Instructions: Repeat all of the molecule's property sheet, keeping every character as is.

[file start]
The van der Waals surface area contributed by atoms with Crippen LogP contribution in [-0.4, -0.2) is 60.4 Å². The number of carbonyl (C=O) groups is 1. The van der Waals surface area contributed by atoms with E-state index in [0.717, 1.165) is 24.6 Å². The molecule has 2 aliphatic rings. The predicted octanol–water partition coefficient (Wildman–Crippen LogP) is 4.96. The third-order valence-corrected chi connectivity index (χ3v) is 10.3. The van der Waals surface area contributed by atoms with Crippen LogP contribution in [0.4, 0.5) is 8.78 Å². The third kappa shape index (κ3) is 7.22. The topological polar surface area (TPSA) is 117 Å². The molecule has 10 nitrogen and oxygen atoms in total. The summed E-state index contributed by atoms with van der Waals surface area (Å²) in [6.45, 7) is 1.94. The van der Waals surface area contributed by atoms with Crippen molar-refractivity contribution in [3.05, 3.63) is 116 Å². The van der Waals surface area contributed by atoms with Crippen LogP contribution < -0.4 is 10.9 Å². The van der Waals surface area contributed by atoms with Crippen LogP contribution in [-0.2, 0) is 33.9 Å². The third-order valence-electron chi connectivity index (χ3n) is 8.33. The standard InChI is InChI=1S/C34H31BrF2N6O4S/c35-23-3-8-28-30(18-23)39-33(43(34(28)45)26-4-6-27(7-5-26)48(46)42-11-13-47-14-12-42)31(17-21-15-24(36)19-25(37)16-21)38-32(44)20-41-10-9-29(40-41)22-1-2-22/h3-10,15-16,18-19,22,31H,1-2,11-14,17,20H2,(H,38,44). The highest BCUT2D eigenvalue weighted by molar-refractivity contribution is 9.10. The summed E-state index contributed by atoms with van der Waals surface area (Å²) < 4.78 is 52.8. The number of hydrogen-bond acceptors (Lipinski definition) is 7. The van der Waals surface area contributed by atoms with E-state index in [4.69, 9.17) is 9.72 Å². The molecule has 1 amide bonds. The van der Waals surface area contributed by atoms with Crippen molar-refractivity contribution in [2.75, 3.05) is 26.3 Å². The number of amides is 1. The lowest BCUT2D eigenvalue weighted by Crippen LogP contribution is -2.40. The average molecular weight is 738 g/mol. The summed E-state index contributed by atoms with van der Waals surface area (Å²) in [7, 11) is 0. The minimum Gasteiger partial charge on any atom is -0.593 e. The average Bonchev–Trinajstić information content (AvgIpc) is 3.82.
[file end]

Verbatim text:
The van der Waals surface area contributed by atoms with Crippen LogP contribution in [-0.4, -0.2) is 60.4 Å². The number of carbonyl (C=O) groups is 1. The van der Waals surface area contributed by atoms with E-state index in [0.717, 1.165) is 24.6 Å². The molecule has 2 aliphatic rings. The predicted octanol–water partition coefficient (Wildman–Crippen LogP) is 4.96. The third-order valence-corrected chi connectivity index (χ3v) is 10.3. The van der Waals surface area contributed by atoms with Crippen LogP contribution in [0.4, 0.5) is 8.78 Å². The third kappa shape index (κ3) is 7.22. The topological polar surface area (TPSA) is 117 Å². The molecule has 10 nitrogen and oxygen atoms in total. The summed E-state index contributed by atoms with van der Waals surface area (Å²) in [6.45, 7) is 1.94. The van der Waals surface area contributed by atoms with Crippen molar-refractivity contribution in [3.05, 3.63) is 116 Å². The van der Waals surface area contributed by atoms with Crippen LogP contribution < -0.4 is 10.9 Å². The van der Waals surface area contributed by atoms with Crippen LogP contribution in [-0.2, 0) is 33.9 Å². The third-order valence-electron chi connectivity index (χ3n) is 8.33. The standard InChI is InChI=1S/C34H31BrF2N6O4S/c35-23-3-8-28-30(18-23)39-33(43(34(28)45)26-4-6-27(7-5-26)48(46)42-11-13-47-14-12-42)31(17-21-15-24(36)19-25(37)16-21)38-32(44)20-41-10-9-29(40-41)22-1-2-22/h3-10,15-16,18-19,22,31H,1-2,11-14,17,20H2,(H,38,44). The highest BCUT2D eigenvalue weighted by molar-refractivity contribution is 9.10. The summed E-state index contributed by atoms with van der Waals surface area (Å²) < 4.78 is 52.8. The number of hydrogen-bond acceptors (Lipinski definition) is 7. The van der Waals surface area contributed by atoms with E-state index in [4.69, 9.17) is 9.72 Å². The molecule has 1 amide bonds. The van der Waals surface area contributed by atoms with Crippen molar-refractivity contribution in [2.75, 3.05) is 26.3 Å². The number of amides is 1. The lowest BCUT2D eigenvalue weighted by Crippen LogP contribution is -2.40. The average molecular weight is 738 g/mol. The summed E-state index contributed by atoms with van der Waals surface area (Å²) in [7, 11) is 0. The minimum Gasteiger partial charge on any atom is -0.593 e. The average Bonchev–Trinajstić information content (AvgIpc) is 3.82.